Rocca Campanito with Monte Etna
The Monti Nebrodi Range is the largest of Sicily’s mountain ranges. Almost all summits are covered with dense forests and except for an antenna or two on the highest mountains the area is as remote as it gets. The mountains all have a hill-like aspect though they reach up to more than 1800m. Most of the range is made up from limestone rock – like the rest of Sicily – but there are some notable exceptions, granite islands, one of which is Monte Campanito.
Together with its higher neighbour Monte Sambughetti, Monte Campanito is located at the south-western end of the Nebrodi mountain range, overlooking the Tusa and Calogino Valleys. Both mountains can be reached from Colle Contrasto, one of the high and remote mountain passes of the area. The summit of Monte Campanito is shaped like a heap of house sized granite boulders, very picturesque, with nice little grass covered meadows and ledges in between. But for the last 100m the access to the mountain is easy along marked trails and roads. From there on, however it turns into boulder-hopping, scrambling and a bit of UIAA II climbing towards the summit block.
The most impressive feature of Monte Campanito, however, is located to its east. There you find a massive granite crag, starting almost directly from Colle Contrasto and reaching 1509m, only three metres lower than the main summit. The crag is called Rocca Campanito, a structure with sloped layers and an overgrown rocky summit. At its base you find a picturesque set of lakes, the Laghi Campanito, which are hidden deeply inside the beech forest of the area. From the lakes both Rocca and Monte Campanito are accessible only over steep slabs, from the shoulder between the two summits, however, a short climb along the 45° layers and ledges leads to the summit without too many problems.
Thanks to its location at the southern and western end of the Monti Nebrodi Range Monte Campanito and its satellite both are excellent lookout summits. In the immediate neighbourhood there are no higher mountains so that Sicily’s two highest ranges – Monte Etna in the far east and the Monti de le Madonie in the near west – can clearly be seen. For a good view of Monte Etna be sure to come early – otherwise the eternal Sicilian smog will hide it.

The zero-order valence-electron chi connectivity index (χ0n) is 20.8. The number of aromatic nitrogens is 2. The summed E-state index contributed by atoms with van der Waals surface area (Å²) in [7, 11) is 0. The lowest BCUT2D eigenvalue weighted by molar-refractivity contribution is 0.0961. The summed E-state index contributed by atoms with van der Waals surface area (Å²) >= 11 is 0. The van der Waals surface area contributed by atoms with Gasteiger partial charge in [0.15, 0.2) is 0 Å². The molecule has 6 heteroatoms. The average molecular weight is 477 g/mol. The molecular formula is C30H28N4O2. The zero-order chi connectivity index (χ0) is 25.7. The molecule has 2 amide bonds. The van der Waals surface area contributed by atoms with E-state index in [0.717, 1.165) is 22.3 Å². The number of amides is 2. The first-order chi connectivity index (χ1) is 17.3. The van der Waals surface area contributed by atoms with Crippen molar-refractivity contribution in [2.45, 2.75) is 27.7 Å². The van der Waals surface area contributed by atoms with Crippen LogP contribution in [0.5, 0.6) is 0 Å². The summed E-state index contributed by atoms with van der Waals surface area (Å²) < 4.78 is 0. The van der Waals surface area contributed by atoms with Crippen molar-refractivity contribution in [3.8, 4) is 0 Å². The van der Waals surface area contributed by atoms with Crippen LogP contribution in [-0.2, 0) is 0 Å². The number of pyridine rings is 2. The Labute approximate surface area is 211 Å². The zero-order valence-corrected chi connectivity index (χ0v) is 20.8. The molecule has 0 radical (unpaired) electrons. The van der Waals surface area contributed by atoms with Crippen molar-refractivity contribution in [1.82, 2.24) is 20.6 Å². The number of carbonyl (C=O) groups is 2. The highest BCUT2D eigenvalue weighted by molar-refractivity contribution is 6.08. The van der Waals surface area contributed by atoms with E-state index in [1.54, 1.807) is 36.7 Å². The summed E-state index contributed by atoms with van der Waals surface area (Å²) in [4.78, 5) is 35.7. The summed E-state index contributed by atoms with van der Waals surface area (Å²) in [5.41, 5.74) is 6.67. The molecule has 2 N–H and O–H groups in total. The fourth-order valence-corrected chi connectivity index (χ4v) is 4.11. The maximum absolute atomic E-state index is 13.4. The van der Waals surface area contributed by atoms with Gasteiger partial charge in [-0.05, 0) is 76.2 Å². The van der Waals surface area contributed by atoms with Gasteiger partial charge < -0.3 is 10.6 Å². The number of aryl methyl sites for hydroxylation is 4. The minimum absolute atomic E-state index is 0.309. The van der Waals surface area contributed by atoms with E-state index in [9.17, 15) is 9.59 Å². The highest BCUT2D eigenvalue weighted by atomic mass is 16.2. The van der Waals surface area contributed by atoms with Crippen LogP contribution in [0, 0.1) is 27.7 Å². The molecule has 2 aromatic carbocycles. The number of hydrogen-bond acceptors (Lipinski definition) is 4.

Summit View: Monte Etna in the east
Sicily can be reached from all Italian and the major European airports by plane. There are two large international airports, one at Catania in the east and one at Palermo. Since Palermo is much closer to the mountain than Catania my itinerary starts here. Also, Palermo is the main ferry port in the area.
From Palermo airport
- Take motorway A29 direction Palermo
- In Palermo the motorway turns into a four laned city highway which circles the city to its south
- The city highway turns into motorway A20 direction Messina
- Turn off at the exit Santo Stefano di Camastra. Here a complicated and quite unneccesary detour leads you to a roundabout on the valley floor only to head back up to the motorway exit and to follow SS 117 south in direction Mistretta and Colle Contrasto.
- Shortly behind the pass on the right hand side of the road there is a sign and a small parking space for the recreation area at the Laghi Campanito.
The whole of the large Nebrodi Range belongs to the Parco delle Monti Nebrodi, a natural park in which the obvious restrictions apply. You can climb and hike almost everywhere and there are quite a number of picnic and recreational areas. The range is popular among locals as the dense forest canopy offers a welcome protection against the intense Sicilian heat. Obstacles are the many barbed wire fences, which however can be crossed. They serve only for the pastures and to keep cattle sheep and horses from getting lost in the vast terrain.
Camping is not tolerated in the parks, better look for accommodation in the nearby villages. The northern coast is close by and there you will be able to find all kinds of accommodation (see below).
You can quite easily find hotel rooms and apartments everywhere on the coasts. All European travel companies offer accommodation so a visit to your nearest travel office will find you some (Cefalu or Santo Stefano would be the nearest seaside towns). In the mountains themselves accommodation is much harder to come by. Since camping is not allowed (see red tape) you have to ask at the local inns. Moreover there are some farms which offer “agriturismo” though on Sicily this often means only food and no rooms.
Sicily is located very close to northern Africa (Marsala on the west coast is closer to Tunis than to any place on the Italian mainland), thus temperatures can get very high. March, April and early May are the best months if you plan to hike the mountains, the winter can be wet, the summer scorchingly hot. Here the nearest weatherunderground link for Palermo:
Maps & Books
Unfortunately there are no current topographic maps of Sicily. The best are reported to be more than 50 years old and probably are the same as the basis for the digital maps of atlanteitaliano.it
As a workaround you can use street maps for general orientation together with a good guidebook (see below). The most accurate maps are scaled 1:200000, sometimes detailing everything down to forest and dirt roads through the mountains. I settled for
Mairs Geographischer Verlag
Since there are no good topographical maps of Sicily you should take care to get a good guidebook. The one I used is in general excellent. In it Monte Campanito is only dealt with as a variation climb instead of nearby Monte Sambughetti. The book is available in German and English.
- Sizilien / Sicily